The Harvest of a Lifetime
Poet Jeanne Lohmann turns her pen to prose
Now in her early nineties, Jeanne Lohmann has acquired a life‘s worth of experience and wisdom, and skill with words. Her reputation as a first-class poet is well-deserved. Now, in her newest book, she enjoys and shares her creative gift for short prose pieces. In Parallel Light is a generous serving of essays, fantasies, memories, and reflections.
Some of these pieces sparkle with humor; ”Cinderfella,“ for example, recasts the classic fairy tale as a tale about a rodeo star. Some of the fantasies, like “A Way Through Grief Wood,“ are dark or even spooky. “A Flower for Isobel“ and “If I Could I Would have Told You“ show quite different attitudes toward approaching death. The author reacts to the sensuality of older men, sometimes welcome (“A Kind Man“), sometimes not (“Pest Control“). “Harvest Moon“ beautifully portrays feelings of lingering love in widowhood: “This is love-weather I send to you, or are you sending it to me? No matter.“
In other prose pieces, Jeanne Lohmann remembers her childhood (“Sweet World“); her early boyfriends (“Along the Right-of-Way“); and the generous nature of her husband, Hank (“In Passing“). She recalls, in “Cat in the Chimney,“ the unsettling Loma Prieta earthquake. She takes us with her on trips to Ireland and Italy, as well as on walks through woods and along beaches.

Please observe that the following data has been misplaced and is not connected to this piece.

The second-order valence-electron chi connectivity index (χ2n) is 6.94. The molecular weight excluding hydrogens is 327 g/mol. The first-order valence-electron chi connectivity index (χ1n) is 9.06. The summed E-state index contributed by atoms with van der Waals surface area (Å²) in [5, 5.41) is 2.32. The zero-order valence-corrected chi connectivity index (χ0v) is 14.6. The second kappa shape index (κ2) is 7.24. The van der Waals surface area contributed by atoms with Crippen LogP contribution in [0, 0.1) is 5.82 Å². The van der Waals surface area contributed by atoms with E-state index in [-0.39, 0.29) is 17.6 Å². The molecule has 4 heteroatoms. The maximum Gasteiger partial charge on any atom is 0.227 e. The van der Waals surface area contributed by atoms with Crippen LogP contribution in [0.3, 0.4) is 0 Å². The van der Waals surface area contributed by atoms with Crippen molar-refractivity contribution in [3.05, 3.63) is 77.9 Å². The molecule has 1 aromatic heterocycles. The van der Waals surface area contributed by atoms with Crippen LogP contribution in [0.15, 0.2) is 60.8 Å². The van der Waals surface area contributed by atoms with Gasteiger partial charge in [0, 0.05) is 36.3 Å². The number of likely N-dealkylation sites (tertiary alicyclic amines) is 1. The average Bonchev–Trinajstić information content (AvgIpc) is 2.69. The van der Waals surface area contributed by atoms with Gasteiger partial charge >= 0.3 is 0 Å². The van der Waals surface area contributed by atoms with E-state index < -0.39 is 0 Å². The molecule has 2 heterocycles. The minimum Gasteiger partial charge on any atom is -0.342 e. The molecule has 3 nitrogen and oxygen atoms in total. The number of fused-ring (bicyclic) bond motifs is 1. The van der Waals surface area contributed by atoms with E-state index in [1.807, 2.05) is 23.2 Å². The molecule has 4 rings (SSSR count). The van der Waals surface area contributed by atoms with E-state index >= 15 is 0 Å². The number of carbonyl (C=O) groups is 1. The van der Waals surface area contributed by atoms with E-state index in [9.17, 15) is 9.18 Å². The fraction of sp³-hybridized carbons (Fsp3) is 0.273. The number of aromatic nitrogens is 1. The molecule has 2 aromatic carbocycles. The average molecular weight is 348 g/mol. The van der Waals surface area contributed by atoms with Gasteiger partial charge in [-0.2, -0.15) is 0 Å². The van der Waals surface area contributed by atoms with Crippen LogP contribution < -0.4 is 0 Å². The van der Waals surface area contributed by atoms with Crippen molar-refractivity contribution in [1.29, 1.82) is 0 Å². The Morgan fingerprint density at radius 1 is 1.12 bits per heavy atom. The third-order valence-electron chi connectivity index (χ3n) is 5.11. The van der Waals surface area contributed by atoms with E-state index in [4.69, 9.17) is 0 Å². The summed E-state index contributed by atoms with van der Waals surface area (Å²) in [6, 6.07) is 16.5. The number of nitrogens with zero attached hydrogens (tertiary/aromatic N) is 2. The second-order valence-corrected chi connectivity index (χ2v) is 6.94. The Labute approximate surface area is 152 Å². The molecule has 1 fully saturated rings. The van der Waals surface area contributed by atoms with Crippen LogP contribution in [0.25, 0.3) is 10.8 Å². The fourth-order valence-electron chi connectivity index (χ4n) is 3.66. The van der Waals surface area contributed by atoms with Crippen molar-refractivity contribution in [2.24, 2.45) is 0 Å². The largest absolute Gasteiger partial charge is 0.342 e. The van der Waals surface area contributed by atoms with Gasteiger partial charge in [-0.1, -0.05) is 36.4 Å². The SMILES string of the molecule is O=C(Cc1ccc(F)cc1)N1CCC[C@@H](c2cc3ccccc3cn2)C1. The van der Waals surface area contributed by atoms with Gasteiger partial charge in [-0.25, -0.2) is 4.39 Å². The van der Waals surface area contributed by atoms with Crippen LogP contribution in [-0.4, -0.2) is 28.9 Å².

The sketches, essays, and stories in this collection range from one paragraph to a few pages long, and each of them repays a second and third re-reading. In Parallel Light is a gift box full of small, great treasures.
Jeanne Lohmann‘s poems have appeared in many literary magazines and anthologies, and have been read on local and National Public Radio (Garrison Keillor‘s “The Writer‘s Almanac“). A Poetry Trail named for her is a dedicated part of the grounds at Providence St. Peter Hospital in Olympia, Washington. She continues to write, and is active in her local poetry community.